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-an educational program to improve grazing practices in beef, dairy, goat and sheep herds


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Zach Workman

Master Grazer Coordinator
821B W.P. Garrigus Building
University of Kentucky
Lexington, KY
(859) 257-7512
E-mail: zewo222@uky.edu

Faculty Coordinators:

Dr. Ray Smith

Extension Forage Specialist
University of Kentucky
Phone: (859) 257-3358
Fax: (859) 323-1952  
Email: raysmith1@uky.edu

Dr. Donna Amaral-Phillips

Extension Dairy Cattle Specialist
University of Kentucky
Phone: (859) 257-7542
Fax: (859) 257-7537  
Email: damaral@uky.edu

Dr. Jeff Lehmkuhler

Extension Beef Cattle Specialist
University of Kentucky
Phone: (859) 257-2853
Fax: (859) 257-3412  
Email: jeff.lehmkuhler@uky.edu


Identify Fields for Stockpiling


With the rising cost and limited availability of hay over the past few years, Kentucky cattle farmers have been looking for ways to extend the grazing season and reduce the need to feed hay during the fall/winter months. Stockpiling forage is one way to meet both of these objectives. The definition of stockpiling is to “grow pasture for a later use.” The species of forage that respond best to stockpiling will vary between different regions of the US. In Kentucky, cool-season grasses respond favorably to nitrogen applications in the fall. Tall Fescue is especially renowned for stockpiling because of its inherent ability to maintain high levels of nutrients during the winter months than other cool-season species.


Stockpiled forages typically receive nitrogen in late July/August and grazing is deferred from these areas until the late fall and early winter when the available forage in other pastures becomes limiting. Having a source of forage available for grazing during the winter months lowers the amount of hay fed and subsequently reduces the financial investment by the producer. According to Profitability of Nitrogen Applications for Stockpiling Tall Fescue Pastures, with this year’s nitrogen and hay prices (at or above $60/ton), it has been shown that stockpiling tall fescue offers moderate savings at a high forage growth rate in pure stands.” A high growth rate means that tall fescue responded very well to nitrogen applications due to favorable soil type and moisture.


First you must decide which fields to apply nitrogen. Growth responses to nitrogen rely heavily on soil moisture content. Fields that are deeper and are less drought prone are the best candidates. Areas that receive more rainfall will have a higher growth response to nitrogen applications. Soil moisture will likely be adequate for stockpiling for most areas of Kentucky due to the abundant rainfall during the growing season. While selecting pastures for stockpiling, target those with thick stands of tall fescue, and low amounts of species that are undesirable or less responsive to stockpiling, such as weeds or clover.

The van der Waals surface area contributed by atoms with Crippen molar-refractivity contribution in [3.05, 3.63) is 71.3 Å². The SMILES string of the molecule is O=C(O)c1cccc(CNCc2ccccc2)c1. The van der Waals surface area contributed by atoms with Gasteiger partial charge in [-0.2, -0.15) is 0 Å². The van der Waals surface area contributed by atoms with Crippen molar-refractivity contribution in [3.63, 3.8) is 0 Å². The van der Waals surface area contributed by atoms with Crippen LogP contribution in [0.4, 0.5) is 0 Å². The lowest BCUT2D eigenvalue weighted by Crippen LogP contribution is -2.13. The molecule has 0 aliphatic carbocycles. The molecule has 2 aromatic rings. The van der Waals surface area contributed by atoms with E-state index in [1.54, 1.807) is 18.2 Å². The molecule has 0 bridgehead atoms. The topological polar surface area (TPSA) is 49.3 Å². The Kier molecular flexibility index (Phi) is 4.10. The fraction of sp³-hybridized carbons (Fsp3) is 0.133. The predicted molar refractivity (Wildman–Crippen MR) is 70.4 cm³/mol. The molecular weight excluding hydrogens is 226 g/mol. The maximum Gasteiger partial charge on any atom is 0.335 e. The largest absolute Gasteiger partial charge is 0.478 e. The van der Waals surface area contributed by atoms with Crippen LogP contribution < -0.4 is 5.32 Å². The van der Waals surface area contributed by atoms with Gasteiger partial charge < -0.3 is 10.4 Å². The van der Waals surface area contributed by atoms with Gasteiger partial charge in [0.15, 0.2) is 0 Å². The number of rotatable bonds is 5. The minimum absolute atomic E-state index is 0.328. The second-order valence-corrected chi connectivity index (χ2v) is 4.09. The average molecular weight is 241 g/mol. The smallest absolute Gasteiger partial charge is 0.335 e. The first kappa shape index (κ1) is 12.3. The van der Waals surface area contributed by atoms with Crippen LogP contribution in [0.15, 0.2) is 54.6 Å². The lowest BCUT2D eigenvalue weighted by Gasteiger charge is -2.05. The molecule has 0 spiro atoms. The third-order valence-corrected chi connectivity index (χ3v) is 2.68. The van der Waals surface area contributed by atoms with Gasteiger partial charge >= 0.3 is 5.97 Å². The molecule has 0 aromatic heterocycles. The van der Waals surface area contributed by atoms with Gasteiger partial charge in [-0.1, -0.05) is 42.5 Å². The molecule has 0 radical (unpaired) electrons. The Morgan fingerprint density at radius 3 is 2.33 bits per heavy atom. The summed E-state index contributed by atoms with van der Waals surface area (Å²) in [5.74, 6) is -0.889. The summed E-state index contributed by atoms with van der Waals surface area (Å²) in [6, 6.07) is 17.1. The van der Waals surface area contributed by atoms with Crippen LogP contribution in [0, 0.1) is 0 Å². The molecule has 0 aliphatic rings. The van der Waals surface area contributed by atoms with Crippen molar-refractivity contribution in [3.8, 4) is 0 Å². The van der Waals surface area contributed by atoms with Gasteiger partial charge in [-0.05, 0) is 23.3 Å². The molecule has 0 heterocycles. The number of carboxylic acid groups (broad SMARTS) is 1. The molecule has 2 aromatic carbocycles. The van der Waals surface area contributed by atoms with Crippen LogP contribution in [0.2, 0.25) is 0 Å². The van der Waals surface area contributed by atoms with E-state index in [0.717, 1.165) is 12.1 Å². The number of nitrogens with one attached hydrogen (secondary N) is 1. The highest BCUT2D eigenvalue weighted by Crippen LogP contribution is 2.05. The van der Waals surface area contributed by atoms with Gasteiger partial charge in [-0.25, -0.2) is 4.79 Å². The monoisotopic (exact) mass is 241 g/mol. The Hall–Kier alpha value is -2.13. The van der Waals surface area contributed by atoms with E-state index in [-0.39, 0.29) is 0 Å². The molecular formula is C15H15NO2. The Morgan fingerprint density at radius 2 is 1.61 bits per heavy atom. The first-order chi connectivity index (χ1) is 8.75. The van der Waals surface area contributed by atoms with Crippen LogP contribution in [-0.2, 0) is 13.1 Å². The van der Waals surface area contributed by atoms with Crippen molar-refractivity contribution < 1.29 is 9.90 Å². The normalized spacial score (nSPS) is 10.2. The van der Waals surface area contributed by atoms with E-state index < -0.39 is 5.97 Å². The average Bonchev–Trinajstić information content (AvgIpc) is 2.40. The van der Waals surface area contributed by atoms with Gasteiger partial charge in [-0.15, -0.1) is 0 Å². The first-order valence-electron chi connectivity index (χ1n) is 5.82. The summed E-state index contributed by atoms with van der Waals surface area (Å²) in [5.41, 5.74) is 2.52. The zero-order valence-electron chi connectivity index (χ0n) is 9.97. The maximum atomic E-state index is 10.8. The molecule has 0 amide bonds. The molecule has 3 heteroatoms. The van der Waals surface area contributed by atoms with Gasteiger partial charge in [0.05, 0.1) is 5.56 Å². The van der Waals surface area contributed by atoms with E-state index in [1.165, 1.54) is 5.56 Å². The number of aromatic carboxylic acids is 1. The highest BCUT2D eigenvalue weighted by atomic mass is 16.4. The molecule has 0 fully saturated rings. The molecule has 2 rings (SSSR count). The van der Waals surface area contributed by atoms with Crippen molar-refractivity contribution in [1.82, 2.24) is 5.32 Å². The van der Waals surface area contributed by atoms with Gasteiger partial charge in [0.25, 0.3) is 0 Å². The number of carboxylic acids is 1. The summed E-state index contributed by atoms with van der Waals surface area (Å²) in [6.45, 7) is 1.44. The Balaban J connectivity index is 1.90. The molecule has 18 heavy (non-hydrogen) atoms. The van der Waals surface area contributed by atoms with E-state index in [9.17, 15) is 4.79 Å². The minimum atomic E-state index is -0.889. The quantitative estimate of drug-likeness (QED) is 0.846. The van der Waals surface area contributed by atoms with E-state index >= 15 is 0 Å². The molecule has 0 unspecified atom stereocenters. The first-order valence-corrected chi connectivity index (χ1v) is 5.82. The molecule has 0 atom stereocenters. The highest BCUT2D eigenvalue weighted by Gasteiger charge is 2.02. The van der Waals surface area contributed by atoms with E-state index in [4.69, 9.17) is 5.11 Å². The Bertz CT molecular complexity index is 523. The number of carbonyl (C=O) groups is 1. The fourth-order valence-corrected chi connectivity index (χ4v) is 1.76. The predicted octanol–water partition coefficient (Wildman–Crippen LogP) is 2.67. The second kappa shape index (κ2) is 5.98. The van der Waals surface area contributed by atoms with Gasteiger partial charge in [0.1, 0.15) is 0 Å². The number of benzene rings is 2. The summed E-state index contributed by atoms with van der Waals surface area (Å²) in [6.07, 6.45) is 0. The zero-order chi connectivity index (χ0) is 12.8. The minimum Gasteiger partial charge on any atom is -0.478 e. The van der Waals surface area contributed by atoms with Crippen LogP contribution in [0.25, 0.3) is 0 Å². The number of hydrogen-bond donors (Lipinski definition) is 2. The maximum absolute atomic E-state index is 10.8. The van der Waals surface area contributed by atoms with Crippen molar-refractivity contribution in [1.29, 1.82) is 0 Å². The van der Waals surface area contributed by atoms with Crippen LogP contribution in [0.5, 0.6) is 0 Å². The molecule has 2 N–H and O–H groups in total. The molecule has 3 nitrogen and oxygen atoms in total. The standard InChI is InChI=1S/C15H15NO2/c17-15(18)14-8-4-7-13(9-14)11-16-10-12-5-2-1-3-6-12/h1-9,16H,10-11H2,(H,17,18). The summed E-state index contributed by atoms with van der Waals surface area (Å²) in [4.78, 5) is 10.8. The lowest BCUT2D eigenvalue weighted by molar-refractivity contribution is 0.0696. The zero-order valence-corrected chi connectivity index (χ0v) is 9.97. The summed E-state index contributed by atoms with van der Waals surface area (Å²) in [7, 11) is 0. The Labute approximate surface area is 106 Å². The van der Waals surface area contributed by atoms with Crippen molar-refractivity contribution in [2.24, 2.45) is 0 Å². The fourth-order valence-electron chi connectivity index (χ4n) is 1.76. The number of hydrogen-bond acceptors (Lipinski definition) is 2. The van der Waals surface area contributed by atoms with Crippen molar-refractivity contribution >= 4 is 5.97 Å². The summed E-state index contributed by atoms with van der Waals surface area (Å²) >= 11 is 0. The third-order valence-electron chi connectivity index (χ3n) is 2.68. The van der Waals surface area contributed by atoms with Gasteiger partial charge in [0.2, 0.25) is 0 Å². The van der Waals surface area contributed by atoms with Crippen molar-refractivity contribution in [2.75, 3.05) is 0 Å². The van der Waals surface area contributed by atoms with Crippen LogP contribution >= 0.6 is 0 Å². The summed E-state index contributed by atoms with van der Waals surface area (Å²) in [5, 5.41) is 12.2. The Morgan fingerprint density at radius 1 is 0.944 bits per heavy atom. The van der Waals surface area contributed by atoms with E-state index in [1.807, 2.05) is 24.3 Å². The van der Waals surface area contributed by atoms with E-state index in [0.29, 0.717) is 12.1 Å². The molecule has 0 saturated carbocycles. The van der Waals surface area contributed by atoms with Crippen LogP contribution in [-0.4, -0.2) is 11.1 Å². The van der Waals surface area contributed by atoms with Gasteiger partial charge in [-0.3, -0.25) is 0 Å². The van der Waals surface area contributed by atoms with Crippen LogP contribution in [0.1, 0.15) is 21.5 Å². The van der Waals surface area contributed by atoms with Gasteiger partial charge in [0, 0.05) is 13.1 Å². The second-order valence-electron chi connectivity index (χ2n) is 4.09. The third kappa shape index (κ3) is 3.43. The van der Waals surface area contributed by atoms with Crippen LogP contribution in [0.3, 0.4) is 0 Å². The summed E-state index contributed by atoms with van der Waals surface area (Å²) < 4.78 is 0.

The stockpiling process should begin early to mid August. This timeframe avoids fertilizing weedy grasses, such as crabgrass, and increases the efficiency of converting nitrogen into available forage. Areas should be grazed or mowed to 3 to 4 inches to remove older, low-quality growth. Pastures should not be overgrazed, as a result of limited rainfall or overstocking as this will reduce initial forage growth. After applying 40 to 100 pounds of nitrogen per acre, grazing should be deferred for at least a month (8 to 12 weeks is more ideal) to allow growth to accumulate. Strip grazing stockpiled forages reduces the amount of forage lost to trampling and defecation and increases utilization of the accumulated of forage.


Strip grazing is achieved by fencing off a small portion of the pasture using temporary fencing supplies and forcing cattle to be less selective. Once this area is grazed to 3 to 4 inches, the fence is then moved to include more of the pasture. For more information on stockpiling fields for winter grazing, please see the publication, Stockpiling for Fall and Winter Pasture, available at or your local county extension office or online at http://www2.ca.uky.edu/agc/pubs/agr/agr162/agr162.pdf.



Above is an example of strip grazing. Strip grazing is achieved by fencing off a small portion of the pasture using temporary fencing supplies and forcing cattle to be less selective.
Photo credit: Efficient Pasture Systems, http://www2.ca.uky.edu/agc/pubs/agr/agr85/agr85.htm